Tuesday 20 April 2010

So what should Paxman ask Cameron?

David Cameron was washing his hair last night. But he's found his reverse gear on the Lexus and so will be interviewed by Jeremy Paxman this Friday night at 8.30pm on BBC1.

So the Conservative leader will not, after all, break an election tradition of the Panorama interview with every major party leader since Alec Douglas-Home. And it will be one of the rare occasions when he may face a sustained line of questioning with a large public audience. So what would be the most effective questions for Cameron in this (and any other) major broadcast interviews in the rest of the campaign?

Your comments, tweets and emails please would be very welcome. If anybody has ideas, I'll try to add the best to this post. Here are some quick thoughts from me.

I am still not sure exactly how he would answer a question along these lines:

I know you're very proud about how much the Conservative Party has changed. How much of your manifesto Margaret Thatcher would disagree with?

There are enormous numbers of questions about very odd features of the marriage tax break. But I am not sure the issue of whether £150 makes any difference, or even the message sent to single parents, get to the central mystery of what the policy is up to:

If the aim is to recognise marriage, why would a married couple, both earning £15,000, not get your marriage tax break unless the wife (or husband) gives up work and stays at home?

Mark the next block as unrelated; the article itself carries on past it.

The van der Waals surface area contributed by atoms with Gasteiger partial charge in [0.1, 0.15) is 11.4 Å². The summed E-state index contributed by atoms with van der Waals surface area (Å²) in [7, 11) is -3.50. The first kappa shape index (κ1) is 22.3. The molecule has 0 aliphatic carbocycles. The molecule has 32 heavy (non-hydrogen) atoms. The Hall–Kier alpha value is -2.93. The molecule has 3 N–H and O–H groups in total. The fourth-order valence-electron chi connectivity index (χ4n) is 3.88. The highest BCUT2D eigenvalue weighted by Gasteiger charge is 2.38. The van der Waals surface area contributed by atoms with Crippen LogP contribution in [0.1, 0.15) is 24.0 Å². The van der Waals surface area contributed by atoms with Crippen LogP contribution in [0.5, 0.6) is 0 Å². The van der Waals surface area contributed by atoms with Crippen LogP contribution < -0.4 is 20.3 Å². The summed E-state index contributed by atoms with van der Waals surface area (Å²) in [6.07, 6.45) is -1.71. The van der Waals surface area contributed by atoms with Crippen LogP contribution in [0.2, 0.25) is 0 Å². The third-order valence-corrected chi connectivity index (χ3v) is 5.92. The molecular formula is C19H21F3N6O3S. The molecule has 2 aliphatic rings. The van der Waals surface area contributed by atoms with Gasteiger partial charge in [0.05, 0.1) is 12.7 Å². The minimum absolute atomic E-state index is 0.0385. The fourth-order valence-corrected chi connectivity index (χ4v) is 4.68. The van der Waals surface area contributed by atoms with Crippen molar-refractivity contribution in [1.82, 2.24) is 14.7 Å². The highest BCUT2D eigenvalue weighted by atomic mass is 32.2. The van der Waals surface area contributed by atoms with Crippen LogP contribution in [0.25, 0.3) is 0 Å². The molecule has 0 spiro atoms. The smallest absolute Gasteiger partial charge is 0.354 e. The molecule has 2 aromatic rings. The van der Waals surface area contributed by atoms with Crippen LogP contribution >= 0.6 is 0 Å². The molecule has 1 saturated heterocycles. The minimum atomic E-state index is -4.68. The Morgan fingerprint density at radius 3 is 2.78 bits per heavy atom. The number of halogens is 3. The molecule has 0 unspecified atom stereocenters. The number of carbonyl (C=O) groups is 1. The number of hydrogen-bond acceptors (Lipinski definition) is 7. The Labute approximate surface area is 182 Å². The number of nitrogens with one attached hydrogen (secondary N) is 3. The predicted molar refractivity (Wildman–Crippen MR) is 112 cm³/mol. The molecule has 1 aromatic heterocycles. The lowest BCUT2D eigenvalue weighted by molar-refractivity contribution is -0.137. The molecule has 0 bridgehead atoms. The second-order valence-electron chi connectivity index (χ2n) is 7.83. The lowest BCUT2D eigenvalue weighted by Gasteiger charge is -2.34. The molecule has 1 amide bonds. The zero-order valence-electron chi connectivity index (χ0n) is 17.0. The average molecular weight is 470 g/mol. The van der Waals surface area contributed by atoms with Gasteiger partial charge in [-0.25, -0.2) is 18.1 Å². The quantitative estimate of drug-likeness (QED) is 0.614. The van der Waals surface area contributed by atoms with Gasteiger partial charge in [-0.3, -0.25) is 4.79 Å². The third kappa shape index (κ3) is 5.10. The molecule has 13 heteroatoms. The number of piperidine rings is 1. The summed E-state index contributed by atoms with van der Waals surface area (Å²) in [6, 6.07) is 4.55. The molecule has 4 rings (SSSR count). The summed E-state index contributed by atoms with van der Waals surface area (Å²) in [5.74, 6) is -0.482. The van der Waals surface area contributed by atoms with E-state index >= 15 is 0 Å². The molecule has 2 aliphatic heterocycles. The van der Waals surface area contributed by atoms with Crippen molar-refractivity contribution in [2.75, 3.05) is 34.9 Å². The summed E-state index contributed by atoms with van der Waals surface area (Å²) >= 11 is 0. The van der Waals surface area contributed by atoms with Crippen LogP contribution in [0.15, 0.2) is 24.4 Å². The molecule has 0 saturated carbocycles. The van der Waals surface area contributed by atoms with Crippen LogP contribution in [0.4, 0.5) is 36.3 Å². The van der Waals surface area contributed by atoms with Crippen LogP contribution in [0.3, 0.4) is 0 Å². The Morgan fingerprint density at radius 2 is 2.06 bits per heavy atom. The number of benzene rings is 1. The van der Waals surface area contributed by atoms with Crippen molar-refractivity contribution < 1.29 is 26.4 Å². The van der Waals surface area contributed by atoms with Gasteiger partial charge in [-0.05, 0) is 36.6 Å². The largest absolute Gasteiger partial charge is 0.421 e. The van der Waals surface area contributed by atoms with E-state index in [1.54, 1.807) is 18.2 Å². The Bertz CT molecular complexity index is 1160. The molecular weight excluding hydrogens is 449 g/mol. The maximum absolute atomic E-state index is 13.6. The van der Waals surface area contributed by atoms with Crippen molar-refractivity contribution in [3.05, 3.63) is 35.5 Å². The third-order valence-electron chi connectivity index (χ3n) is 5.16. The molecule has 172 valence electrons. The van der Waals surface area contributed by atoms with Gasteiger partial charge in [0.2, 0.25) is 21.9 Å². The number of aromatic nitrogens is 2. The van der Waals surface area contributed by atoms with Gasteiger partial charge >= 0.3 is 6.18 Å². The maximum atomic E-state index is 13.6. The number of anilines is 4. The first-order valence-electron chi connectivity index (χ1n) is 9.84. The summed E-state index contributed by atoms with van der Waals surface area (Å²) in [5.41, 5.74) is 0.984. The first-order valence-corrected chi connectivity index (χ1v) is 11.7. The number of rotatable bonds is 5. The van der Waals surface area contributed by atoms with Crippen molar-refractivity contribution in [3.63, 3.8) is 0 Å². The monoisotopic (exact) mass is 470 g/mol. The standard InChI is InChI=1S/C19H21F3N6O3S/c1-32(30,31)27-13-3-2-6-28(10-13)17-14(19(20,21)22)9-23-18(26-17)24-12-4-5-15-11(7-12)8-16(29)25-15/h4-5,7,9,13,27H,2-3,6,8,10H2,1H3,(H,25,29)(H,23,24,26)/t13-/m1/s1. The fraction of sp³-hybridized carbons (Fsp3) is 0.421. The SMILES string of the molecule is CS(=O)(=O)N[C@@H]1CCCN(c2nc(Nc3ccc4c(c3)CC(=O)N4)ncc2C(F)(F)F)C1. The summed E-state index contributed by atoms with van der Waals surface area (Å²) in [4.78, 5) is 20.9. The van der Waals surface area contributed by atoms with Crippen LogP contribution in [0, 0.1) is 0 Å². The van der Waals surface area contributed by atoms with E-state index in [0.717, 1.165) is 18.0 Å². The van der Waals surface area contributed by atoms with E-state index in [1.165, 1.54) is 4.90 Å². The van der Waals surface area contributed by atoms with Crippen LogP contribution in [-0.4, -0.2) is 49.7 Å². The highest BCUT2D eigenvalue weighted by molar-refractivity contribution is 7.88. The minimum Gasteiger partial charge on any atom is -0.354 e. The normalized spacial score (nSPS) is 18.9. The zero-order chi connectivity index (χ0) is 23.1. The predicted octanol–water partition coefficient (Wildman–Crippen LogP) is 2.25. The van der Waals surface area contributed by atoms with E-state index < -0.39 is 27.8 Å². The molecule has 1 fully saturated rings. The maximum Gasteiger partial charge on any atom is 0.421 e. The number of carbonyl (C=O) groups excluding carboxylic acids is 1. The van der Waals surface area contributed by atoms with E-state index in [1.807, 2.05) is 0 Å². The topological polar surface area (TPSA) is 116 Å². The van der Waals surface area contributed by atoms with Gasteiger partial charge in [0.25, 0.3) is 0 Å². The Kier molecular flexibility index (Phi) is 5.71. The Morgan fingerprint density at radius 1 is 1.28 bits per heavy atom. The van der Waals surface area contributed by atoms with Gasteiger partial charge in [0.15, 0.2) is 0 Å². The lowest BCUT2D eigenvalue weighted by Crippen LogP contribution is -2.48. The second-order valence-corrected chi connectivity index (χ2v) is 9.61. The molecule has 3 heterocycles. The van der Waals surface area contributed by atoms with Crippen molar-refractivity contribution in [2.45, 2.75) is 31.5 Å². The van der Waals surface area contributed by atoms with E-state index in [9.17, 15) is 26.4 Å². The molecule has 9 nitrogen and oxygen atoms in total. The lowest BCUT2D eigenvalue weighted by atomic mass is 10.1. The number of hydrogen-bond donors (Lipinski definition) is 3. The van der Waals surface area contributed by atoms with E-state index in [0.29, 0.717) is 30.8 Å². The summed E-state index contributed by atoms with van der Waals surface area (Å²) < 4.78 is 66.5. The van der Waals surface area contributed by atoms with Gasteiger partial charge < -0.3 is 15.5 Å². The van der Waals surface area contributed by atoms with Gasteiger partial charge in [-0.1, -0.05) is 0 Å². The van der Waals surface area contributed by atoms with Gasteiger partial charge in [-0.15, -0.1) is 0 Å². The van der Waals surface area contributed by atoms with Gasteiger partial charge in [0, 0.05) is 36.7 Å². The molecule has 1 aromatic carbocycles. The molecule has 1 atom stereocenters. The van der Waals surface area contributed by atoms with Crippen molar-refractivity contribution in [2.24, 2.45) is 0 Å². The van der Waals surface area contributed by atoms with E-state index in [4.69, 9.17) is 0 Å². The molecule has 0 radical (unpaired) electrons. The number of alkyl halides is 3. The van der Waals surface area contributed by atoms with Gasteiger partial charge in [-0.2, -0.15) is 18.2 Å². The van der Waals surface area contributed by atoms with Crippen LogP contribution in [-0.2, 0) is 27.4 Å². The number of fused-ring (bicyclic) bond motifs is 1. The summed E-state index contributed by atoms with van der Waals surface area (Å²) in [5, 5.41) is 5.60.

If anybody has a coherent answer to that one in the meantime, I would be fascinated to hear it.

And it's a bit old now, but I was astonished Cameron got off so lightly with nobody noticing the personal hypocrisy of his mistaken attack on the police last Thursday.

Do you still have the taxpayer-funded Lexus that caused the controversy over chauffering your shoes? Is that a better example of frontline services than the Hull police's crime unit that you criticised in the TV debate?

I am not sure we would get much new information from that.

What else? What are the questions that could elicit new information and put key parts of the argument and policy agenda under scrutiny?


Stuart White said...

How about: If your party has really changed from the party that introduced Section 28, why were you unable to condemn unequivocally Chris Grayling's view that B&B owners should have the right to bar gays if they want?

Or: ....why were you unable to support the right of religious groups (who wish to) to register civil partnerships on their premises?

Unknown said...

Could you explain why, in PMQs, you referred to the current deficit as 'larger' than all past Labour deficits combined in a blatant and cynical misrepresentation of real and absolute figures?

Could you explain, why, if the current economic situation requires the urgent action on the deficit, your manifesto contains £18.5 billion of tax-cuts, £14billion more than Michael Howard's in 2005?

Do you stand by your opposition to the stimulus package?

Anonymous said...

Given that the introduction of a voluntary register of lobbyists at the European Commission has been a total failure with very few lobbyists registering themselves, how can the Conservative Party justify backing a similar voluntary register in the UK?

Robert said...

Given that my (factcheck!) great grandmother was denied poor relief because she fell pregnant, and that made me very angry and upset when I appeared on "who do you think you are?" wouldn't your proposals for what you call the big society put the clock back on social care 150 years?

The MooseBlaster said...

How about:

'Do you feel that the reliance on constantly criticising the Labour party, dismissing the Lib Dems and failing to address people's concerns is helping you, or hindering you?'